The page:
Last November, rumors began that Trey Wingo wanted to see his ESPN Radio tenure end by the time the 2020 NFL season begins.
In 2018, Wingo left as host of ESPN’s NFL Live after 15 years to partner with Mike Golic on the new Golic and Wingo radio show. If Wingo is indeed going to depart ESPN Radio, returning to NFL Live seemed like a good fit. But on Wednesday, Outkick’s Bobby Burack reported ESPN will revamp NFL Live and feature Laura Rutledge as the show’s next host. With Rutledge taking over NFL Live, it leaves two of the show’s former hosts, Wendi Nix and Trey Wingo with an unknown future.
Being in “limbo” as The New York Post’s Andrew Marchand categorized it, coincides with Wingo and Nix both owning contracts that are set to expire later this year. According to Marchand, ESPN has negotiated to bring Nix back, but it’s unclear in what capacity.
After 23 years with ESPN, Wingo continues to be a focal point for The Worldwide Leader, but if radio and NFL Live are no longer options, what’s next? The 56-year old will likely have other suitors, but timing is not great for free agent sportscasters like Wingo or FS1’s Skip Bayless as the COVID-19 pandemic has networks looking to cut dollars, not spend them.
ESPN needs to establish the role they view for Wingo while negotiating a potential contract, they also need to figure out how they’re replacing him if he does depart their national morning radio show. Wingo’s radio exit could also spell the end of a more than two-decade long era with Mike Golic on the morning show.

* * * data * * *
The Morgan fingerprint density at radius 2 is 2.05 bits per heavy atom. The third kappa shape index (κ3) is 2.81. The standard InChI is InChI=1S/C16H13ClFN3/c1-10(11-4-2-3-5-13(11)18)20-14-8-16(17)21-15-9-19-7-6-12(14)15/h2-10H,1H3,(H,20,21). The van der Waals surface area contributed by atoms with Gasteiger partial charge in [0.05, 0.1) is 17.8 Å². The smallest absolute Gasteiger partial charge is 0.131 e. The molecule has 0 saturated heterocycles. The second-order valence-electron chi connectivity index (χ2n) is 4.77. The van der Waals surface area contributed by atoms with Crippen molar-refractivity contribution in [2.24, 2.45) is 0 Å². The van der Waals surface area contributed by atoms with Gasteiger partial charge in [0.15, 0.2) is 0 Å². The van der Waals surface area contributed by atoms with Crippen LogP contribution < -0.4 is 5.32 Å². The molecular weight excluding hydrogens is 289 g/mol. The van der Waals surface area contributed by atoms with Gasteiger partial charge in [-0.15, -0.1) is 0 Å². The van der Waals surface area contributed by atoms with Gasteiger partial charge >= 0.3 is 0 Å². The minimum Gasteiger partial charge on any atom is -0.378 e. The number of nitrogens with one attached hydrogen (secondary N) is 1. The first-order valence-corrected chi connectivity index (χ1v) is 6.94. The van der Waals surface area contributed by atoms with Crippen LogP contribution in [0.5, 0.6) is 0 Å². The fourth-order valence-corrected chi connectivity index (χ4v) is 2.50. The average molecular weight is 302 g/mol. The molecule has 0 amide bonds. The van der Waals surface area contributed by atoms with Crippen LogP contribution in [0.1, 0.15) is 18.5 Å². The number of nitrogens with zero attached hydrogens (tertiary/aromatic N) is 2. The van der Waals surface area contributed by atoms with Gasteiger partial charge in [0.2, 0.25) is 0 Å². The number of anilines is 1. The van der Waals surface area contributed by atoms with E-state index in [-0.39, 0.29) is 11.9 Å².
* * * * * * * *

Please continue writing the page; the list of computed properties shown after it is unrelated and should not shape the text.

In 2017, Golic stated he contemplated retirement when Mike & Mike was in the midst of their breakup. But when ESPN presented the idea of co-hosting a new installment of the show with his son Mike Golic Jr and Trey Wingo, the network’s longtime morning radio host decided to stay. With Stephen A. Smith ending his show earlier this year, Will Cain set to leave at the end of this month, and questions surrounding Golic and Wingo, ESPN Radio’s lineup appears to be nearing a total overhaul.
16.9% of All Sports Radio Listeners Are Streaming
The news comes as Nielsen reported that 11.3% of all radio listenership comes thru a stream, up from 6.9% in May of 2020.
According to Nielsen, sports radio stations are the third-most streamed spoken word format, just behind Talk/Personality and News/Talk/Info. The trend is continuing to show that streaming is on the uptick.
The survey found that in May 2022, 16.9% of sports talk radio’s audience tunes in via the station’s online stream. That news comes as Nielson reported that 11.3% of all radio listenership comes thru a stream, up from 6.9% in May of 2020.
Nielsen notes that in the 45 PPM markets they are grabbing data from and the 4,800+ stations that stream in those markets, just 30% of them are encoded. That encoding allows for Nielsen to accurately measure the streams. They used the listener data from 1,500 stations across the U.S., in their latest report, AM/FM Radio Streaming Growth in PPM Markets.
The survey also showed that streaming levels differ widely by radio format. Spoken word formats display strong streaming listenership (Talk/Personality: 31.2%, News/Talk/Info: 19.1%, All Sports: 16.9%). In fact, Nielsen found that 1/3 of all AM/FM streaming in PPM markets is to spoken word formats.
New Study Finds Listeners to MLB on Radio Are Willing to Spend